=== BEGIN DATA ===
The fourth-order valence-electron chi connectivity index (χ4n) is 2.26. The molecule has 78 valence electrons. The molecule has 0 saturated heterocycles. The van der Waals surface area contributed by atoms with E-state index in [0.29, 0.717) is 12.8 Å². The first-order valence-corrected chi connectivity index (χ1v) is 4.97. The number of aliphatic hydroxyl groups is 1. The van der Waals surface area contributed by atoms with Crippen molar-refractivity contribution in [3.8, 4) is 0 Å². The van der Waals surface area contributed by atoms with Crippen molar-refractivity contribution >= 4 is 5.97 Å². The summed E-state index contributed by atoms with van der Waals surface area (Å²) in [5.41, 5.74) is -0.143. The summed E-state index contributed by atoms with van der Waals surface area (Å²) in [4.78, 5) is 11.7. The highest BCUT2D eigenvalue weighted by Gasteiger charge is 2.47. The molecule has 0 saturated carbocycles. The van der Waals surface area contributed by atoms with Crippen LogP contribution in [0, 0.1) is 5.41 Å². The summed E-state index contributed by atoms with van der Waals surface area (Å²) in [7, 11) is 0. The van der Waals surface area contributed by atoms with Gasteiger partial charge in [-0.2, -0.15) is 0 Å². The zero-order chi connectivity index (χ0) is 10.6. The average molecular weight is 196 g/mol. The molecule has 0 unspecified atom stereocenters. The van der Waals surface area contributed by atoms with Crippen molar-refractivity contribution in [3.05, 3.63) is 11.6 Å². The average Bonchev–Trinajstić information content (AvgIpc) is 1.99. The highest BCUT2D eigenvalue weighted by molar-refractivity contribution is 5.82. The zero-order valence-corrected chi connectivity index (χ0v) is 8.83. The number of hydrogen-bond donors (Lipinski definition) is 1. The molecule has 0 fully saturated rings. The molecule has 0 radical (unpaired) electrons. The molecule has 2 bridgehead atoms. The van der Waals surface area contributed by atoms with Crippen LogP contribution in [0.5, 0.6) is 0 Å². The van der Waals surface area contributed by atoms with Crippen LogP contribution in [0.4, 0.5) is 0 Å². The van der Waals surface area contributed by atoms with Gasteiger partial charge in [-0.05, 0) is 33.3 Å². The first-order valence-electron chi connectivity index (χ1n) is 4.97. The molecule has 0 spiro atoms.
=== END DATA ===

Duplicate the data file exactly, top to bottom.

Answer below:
The fourth-order valence-electron chi connectivity index (χ4n) is 2.26. The molecule has 78 valence electrons. The molecule has 0 saturated heterocycles. The van der Waals surface area contributed by atoms with E-state index in [0.29, 0.717) is 12.8 Å². The first-order valence-corrected chi connectivity index (χ1v) is 4.97. The number of aliphatic hydroxyl groups is 1. The van der Waals surface area contributed by atoms with Crippen molar-refractivity contribution in [3.8, 4) is 0 Å². The van der Waals surface area contributed by atoms with Crippen molar-refractivity contribution >= 4 is 5.97 Å². The summed E-state index contributed by atoms with van der Waals surface area (Å²) in [5.41, 5.74) is -0.143. The summed E-state index contributed by atoms with van der Waals surface area (Å²) in [4.78, 5) is 11.7. The highest BCUT2D eigenvalue weighted by Gasteiger charge is 2.47. The molecule has 0 saturated carbocycles. The van der Waals surface area contributed by atoms with Crippen LogP contribution in [0, 0.1) is 5.41 Å². The summed E-state index contributed by atoms with van der Waals surface area (Å²) in [7, 11) is 0. The van der Waals surface area contributed by atoms with Gasteiger partial charge in [-0.2, -0.15) is 0 Å². The zero-order chi connectivity index (χ0) is 10.6. The average molecular weight is 196 g/mol. The molecule has 0 unspecified atom stereocenters. The van der Waals surface area contributed by atoms with Crippen molar-refractivity contribution in [3.05, 3.63) is 11.6 Å². The average Bonchev–Trinajstić information content (AvgIpc) is 1.99. The highest BCUT2D eigenvalue weighted by molar-refractivity contribution is 5.82. The zero-order valence-corrected chi connectivity index (χ0v) is 8.83. The number of hydrogen-bond donors (Lipinski definition) is 1. The molecule has 0 fully saturated rings. The molecule has 0 radical (unpaired) electrons. The molecule has 2 bridgehead atoms. The van der Waals surface area contributed by atoms with Crippen LogP contribution in [0.5, 0.6) is 0 Å². The van der Waals surface area contributed by atoms with Crippen LogP contribution in [0.4, 0.5) is 0 Å². The van der Waals surface area contributed by atoms with Gasteiger partial charge in [-0.05, 0) is 33.3 Å². The first-order valence-electron chi connectivity index (χ1n) is 4.97. The molecule has 0 spiro atoms.